You are currently browsing the monthly archive for March 2008.

One of the biggest problems for small presses and self-publishers is distribution. Most small publishers in Australia cannot attract a distributor because their print runs are too small. Yet the economics of a higher print run in Australia don’t really work, the market size doesn’t warrant, for example, a print run of 1500 copies for a poetry collection or short story anthology. So small publishers do the hard slog of selling the book themselves, usually direct to market through their website, personal networks, literary events or through relationships with independent booksellers wherever they can.

This means two things: firstly, small publishers (or in this post I really mean micro publishers) must handle the physical process of distribution themselves, keeping boxes of books in their garage, handling invoicing, returns, etc. Secondly, they are usually restricted to a local market geographically (sometimes even within one state let alone one country) because they don’t have the resources to develop distributor relationships with retailers further afield and because customers start to pay prohibitive amounts for shipping.

What if these two things could be magically solved by a fulfillment service? Enter Amazon Fulfillment Web Service (Amazon FWS).

Amazon Web Services

As ReadWriteWeb reports:

FWS offers two APIs (application programming interfaces) – one inbound and one outbound. That means developers can now progromatically send physical goods to an Amazon warehouse (fulfillment center) and then have Amazon do the shipping of those goods out to customers when items are purchased through 3rd party sites. Amazon has offered other businesses access to its fulfillment infrastructure for some time through the Fulfillment by Amazon service, but today’s announcement means that the whole process will be automated. It’s a webservices world!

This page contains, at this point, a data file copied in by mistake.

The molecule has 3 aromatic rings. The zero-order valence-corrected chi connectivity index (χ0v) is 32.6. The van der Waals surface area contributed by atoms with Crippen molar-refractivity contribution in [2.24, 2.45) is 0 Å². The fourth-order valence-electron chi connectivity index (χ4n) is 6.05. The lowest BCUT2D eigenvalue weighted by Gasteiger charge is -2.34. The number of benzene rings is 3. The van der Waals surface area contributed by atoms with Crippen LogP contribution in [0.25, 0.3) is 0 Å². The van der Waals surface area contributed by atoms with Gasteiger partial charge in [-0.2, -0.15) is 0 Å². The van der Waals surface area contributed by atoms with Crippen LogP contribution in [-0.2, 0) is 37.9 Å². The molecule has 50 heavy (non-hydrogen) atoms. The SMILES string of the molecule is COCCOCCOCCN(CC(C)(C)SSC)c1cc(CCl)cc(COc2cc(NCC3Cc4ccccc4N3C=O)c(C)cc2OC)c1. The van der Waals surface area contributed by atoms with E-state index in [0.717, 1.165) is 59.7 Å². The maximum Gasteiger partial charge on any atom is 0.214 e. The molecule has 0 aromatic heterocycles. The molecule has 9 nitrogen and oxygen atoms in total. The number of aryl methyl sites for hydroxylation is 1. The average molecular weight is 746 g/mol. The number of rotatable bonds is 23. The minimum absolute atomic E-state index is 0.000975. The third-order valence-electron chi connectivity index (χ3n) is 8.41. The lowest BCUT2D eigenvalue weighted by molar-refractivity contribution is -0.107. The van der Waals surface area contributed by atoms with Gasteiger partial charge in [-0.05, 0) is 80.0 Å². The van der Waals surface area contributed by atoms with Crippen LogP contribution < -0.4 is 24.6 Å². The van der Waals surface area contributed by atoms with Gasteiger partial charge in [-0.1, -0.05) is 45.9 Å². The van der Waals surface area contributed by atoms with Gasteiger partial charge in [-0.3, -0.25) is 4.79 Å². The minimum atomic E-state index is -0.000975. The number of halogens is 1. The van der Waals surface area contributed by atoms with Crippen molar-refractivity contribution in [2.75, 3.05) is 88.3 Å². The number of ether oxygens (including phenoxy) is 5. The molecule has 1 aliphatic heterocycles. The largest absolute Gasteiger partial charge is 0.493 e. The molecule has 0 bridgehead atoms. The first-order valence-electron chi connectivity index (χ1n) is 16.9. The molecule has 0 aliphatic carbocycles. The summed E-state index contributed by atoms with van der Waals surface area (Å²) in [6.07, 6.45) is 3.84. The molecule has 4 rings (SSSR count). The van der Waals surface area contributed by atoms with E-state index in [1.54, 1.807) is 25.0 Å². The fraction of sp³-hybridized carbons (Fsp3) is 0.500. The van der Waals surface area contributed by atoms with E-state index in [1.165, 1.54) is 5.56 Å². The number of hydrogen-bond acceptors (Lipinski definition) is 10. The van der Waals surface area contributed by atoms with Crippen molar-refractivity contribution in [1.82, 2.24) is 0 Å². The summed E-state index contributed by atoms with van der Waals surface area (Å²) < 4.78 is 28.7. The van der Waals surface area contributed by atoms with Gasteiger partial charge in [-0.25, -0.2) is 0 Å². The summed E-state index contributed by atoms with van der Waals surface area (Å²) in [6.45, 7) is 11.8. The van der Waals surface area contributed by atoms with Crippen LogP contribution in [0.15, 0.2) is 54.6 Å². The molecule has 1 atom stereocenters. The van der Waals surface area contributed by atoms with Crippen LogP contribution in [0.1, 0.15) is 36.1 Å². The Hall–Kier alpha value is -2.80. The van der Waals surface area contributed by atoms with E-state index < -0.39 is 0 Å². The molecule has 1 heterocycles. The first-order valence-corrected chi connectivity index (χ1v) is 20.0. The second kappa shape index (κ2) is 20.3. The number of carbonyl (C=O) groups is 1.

This could be an amazing opportunity for some publishers to expand their geographic markets and streamline their businesses. For example, a small Australian publisher could more cost-effectively offer books for sale to US and UK customers without those customers having to pay international shipping, and without the publisher having to handle the physical goods.

It’s not without its challenges. Firstly, a publisher may need to make a substantial investment to get a programmer to set up the web interface between their site and Amazon’s Fulfillment Service. And while the web APIs might be free, Amazon do charge for the physical storage of goods and shipping costs. But I would think this need not be any more expensive than a publisher would pay in percentage margin to a book distributor to perform exactly the same functions, and could well be a lot less.

Since small presses and self-publishers are usually working unpaid, they are limited in the time and energy they can devote to all the functions of publishing books. If they could alleviate even a portion of that workload through something like Amazon FWS they’d have more time and energy for marketing and promotion, lifting their overall productivity and, ultimately, book sales.

Advertisements

Harlequin are once more proving how ahead of the game they are in the digital space, compared with other publishers. Dear Author reports that they will be distributing Harlequin manga titles to mobile phones in the Japanese market.

Japanese audiences have already shown that they are interested in consuming narrative in text form on their phones. For those who missed the wide reporting of it, 5 of the 10 bestselling novels in Japan in 2007 were originally written and distributed on phones. Furthermore, this is an audience that are strong consumers of romance or content with strong romantic themes, and a lot of manga targeted at women has succeeded on this basis. Finally, the demand for mobile content in the Japanese phone market (like some other Asian markets) has boomed because of flexible phone plans which enable unlimited texts and access to a large menu of content.